GM outlines big risks in $20bn IPO plan

General Motors makes its first appeal to investors - but its shares still look a risky proposition.

by
Last Updated: 06 Nov 2012

The rapid rehabilitation of General Motors - from Chapter 11 to imminent (potentially record-breaking) float in barely more than a year - has undoubtedly been impressive. But as it launched the first stage of its planned IPO today, the documentation made it very clear that despite its recent successes, GM is still facing an awful lot of challenges. It will be a brave investor who signs up for this particular offering...
 
GM published a 700-page door-stop today explaining why investors should buy its shares - though for such a ridiculously long document, it failed to include lots of useful info. No mention yet, for instance, of how many shares it will be selling, or when it will be selling them, or even how much it was hoping to raise - although analysts are guesstimating that it could happen as early as October, and will aim to raise somewhere between $12bn and $20bn. At the top end of the scale, that would make it the biggest IPO in US corporate history.
 
Another thing GM failed to mention was how many shares the government would be selling. It's widely assumed that the authorities will be looking to claw back some of the taxpayers’ money it pumped in last year (about $50bn) by selling at least part of its 61% stake - possibly such that it's no longer the majority shareholder. But GM admitted today that whatever happens, the White House will retain a ‘significant influence’ over what goes on at the carmaker. That might make some investors nervous.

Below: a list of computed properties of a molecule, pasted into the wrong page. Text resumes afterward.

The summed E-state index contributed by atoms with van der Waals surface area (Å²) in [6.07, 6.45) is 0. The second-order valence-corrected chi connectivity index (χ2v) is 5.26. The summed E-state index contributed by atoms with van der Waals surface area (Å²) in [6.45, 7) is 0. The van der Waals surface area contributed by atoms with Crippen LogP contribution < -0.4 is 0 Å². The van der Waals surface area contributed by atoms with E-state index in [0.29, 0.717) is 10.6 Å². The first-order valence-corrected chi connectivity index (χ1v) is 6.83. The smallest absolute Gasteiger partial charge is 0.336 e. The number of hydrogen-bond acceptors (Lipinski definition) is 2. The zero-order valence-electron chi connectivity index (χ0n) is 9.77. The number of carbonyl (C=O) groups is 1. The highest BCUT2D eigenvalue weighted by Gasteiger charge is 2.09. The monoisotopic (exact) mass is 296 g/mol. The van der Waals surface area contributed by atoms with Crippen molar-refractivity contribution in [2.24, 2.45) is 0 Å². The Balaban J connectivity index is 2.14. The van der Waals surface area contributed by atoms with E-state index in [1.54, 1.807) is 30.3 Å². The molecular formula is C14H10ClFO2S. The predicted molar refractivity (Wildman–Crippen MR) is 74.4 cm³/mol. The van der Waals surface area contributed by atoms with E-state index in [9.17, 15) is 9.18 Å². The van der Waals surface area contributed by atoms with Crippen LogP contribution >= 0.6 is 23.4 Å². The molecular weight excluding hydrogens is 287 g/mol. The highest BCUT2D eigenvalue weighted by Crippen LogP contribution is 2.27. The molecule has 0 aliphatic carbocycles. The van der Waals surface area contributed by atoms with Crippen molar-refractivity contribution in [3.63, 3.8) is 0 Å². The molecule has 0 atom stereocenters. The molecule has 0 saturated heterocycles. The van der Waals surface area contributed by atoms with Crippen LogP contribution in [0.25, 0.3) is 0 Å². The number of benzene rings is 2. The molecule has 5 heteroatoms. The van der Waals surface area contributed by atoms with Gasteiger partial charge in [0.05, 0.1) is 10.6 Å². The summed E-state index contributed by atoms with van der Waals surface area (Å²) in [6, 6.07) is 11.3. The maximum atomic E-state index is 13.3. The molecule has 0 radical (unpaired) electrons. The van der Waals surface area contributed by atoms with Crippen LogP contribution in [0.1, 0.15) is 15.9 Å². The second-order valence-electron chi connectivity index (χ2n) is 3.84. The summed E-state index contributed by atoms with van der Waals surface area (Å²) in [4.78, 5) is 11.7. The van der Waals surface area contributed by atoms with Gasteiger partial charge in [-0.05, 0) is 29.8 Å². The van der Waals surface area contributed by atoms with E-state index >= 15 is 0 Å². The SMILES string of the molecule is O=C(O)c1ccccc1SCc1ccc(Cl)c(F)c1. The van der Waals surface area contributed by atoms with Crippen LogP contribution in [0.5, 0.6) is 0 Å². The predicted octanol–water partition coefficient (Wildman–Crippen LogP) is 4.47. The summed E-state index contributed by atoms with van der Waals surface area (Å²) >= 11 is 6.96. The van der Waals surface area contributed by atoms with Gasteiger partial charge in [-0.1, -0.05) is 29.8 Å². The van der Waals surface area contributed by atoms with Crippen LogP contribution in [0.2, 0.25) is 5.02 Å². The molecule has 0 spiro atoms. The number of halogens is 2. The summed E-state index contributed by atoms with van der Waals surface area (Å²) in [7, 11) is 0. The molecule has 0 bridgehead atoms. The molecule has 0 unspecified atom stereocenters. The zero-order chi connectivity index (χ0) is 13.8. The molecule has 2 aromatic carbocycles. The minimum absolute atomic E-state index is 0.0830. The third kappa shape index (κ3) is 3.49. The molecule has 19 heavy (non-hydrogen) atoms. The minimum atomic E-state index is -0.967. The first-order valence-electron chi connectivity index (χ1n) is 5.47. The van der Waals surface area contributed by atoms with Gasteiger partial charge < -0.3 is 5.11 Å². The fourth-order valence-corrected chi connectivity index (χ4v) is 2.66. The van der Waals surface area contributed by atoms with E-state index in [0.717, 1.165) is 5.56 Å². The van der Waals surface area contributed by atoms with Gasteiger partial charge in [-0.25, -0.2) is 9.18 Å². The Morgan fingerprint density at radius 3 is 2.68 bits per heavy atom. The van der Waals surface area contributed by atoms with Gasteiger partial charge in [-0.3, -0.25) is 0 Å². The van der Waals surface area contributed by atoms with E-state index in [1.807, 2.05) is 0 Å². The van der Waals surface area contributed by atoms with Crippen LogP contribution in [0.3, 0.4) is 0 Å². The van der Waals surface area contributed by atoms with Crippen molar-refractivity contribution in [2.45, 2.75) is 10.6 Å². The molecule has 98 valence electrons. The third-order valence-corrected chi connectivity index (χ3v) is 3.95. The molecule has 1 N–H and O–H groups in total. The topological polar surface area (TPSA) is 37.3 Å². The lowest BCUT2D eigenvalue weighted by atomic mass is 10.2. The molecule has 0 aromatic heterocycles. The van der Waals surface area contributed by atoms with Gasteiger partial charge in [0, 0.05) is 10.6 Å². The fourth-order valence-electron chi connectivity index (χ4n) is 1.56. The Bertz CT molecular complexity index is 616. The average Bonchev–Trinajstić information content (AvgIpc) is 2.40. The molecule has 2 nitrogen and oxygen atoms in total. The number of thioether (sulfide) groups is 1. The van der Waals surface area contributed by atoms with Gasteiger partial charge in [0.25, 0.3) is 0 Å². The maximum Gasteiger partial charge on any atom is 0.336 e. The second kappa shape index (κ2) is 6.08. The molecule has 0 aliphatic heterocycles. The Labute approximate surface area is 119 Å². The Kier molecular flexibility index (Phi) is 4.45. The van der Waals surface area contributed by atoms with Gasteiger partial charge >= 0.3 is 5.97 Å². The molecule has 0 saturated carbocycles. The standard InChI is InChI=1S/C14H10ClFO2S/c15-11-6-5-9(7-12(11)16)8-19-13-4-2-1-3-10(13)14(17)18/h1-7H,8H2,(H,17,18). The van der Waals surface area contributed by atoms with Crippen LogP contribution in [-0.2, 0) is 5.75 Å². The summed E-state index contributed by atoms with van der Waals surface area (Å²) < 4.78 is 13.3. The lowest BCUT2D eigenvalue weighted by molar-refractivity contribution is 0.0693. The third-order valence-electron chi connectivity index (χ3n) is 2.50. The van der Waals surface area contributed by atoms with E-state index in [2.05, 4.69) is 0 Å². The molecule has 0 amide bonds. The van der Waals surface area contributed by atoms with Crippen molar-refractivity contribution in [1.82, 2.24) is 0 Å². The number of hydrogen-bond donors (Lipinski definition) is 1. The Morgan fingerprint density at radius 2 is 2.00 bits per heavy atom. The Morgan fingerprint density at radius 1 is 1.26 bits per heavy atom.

And that wasn't the only potential issue identified in the document. GM’s brand has been substantially damaged by its period under Government ownership. CEO Ed Whitacre has just announced that he's leaving the company after less than a year in charge (hardly ideal pre-IPO), and GM suggested that recruiting managers from outside the industry was a risky business. It also admitted that its internal financial controls had been inadequate, and that its pension plans were $27bn in deficit at the end of last year.
 
What’s more, it's still losing money in Europe (though it would be daft to bow to US pressure to ditch it, since it's the only bit of GM that knows anything about making small cars – surely the future of the industry). And although it made a healthy $1.6bn profit last quarter, it only returned to the black this year thanks to cost- and debt-cutting. There's no guarantee it can keep that up, given the structural problems facing the entire auto industry.
 
So you can see why investors might not be champing at the bit for these particular shares. GM may be off life support, but it's a long way from rude health. 


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GM outlines big risks in $20bn IPO plan
Women will have to wait 57 years for equal pay
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